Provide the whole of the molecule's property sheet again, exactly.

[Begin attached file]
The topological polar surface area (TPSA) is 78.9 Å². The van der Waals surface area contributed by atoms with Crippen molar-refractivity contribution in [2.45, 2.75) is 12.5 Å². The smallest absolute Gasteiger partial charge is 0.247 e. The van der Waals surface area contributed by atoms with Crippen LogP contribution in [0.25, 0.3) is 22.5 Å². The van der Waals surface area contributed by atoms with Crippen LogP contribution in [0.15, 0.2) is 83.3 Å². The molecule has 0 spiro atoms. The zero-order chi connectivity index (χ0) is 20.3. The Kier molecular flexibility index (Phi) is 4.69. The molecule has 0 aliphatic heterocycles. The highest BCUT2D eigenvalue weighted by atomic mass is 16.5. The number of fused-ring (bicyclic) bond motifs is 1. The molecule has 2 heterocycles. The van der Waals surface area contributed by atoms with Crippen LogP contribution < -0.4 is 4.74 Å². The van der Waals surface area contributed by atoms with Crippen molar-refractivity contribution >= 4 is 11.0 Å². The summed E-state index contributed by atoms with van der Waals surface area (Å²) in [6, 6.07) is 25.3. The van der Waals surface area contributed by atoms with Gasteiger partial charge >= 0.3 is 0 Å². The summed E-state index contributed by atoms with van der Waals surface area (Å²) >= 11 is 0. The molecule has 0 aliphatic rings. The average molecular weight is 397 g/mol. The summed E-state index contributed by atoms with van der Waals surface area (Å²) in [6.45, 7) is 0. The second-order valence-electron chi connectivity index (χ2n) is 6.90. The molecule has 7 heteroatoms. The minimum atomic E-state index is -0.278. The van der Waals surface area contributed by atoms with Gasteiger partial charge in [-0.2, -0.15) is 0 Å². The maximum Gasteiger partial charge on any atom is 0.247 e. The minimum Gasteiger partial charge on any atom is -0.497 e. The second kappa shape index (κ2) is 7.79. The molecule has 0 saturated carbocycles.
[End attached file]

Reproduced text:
The topological polar surface area (TPSA) is 78.9 Å². The van der Waals surface area contributed by atoms with Crippen molar-refractivity contribution in [2.45, 2.75) is 12.5 Å². The smallest absolute Gasteiger partial charge is 0.247 e. The van der Waals surface area contributed by atoms with Crippen LogP contribution in [0.25, 0.3) is 22.5 Å². The van der Waals surface area contributed by atoms with Crippen LogP contribution in [0.15, 0.2) is 83.3 Å². The molecule has 0 spiro atoms. The zero-order chi connectivity index (χ0) is 20.3. The Kier molecular flexibility index (Phi) is 4.69. The molecule has 0 aliphatic heterocycles. The highest BCUT2D eigenvalue weighted by atomic mass is 16.5. The number of fused-ring (bicyclic) bond motifs is 1. The molecule has 2 heterocycles. The van der Waals surface area contributed by atoms with Crippen LogP contribution < -0.4 is 4.74 Å². The van der Waals surface area contributed by atoms with Crippen molar-refractivity contribution >= 4 is 11.0 Å². The summed E-state index contributed by atoms with van der Waals surface area (Å²) in [6, 6.07) is 25.3. The van der Waals surface area contributed by atoms with Gasteiger partial charge >= 0.3 is 0 Å². The summed E-state index contributed by atoms with van der Waals surface area (Å²) >= 11 is 0. The molecule has 0 aliphatic rings. The average molecular weight is 397 g/mol. The summed E-state index contributed by atoms with van der Waals surface area (Å²) in [6.45, 7) is 0. The second-order valence-electron chi connectivity index (χ2n) is 6.90. The molecule has 7 heteroatoms. The minimum atomic E-state index is -0.278. The van der Waals surface area contributed by atoms with Gasteiger partial charge in [-0.2, -0.15) is 0 Å². The maximum Gasteiger partial charge on any atom is 0.247 e. The minimum Gasteiger partial charge on any atom is -0.497 e. The second kappa shape index (κ2) is 7.79. The molecule has 0 saturated carbocycles.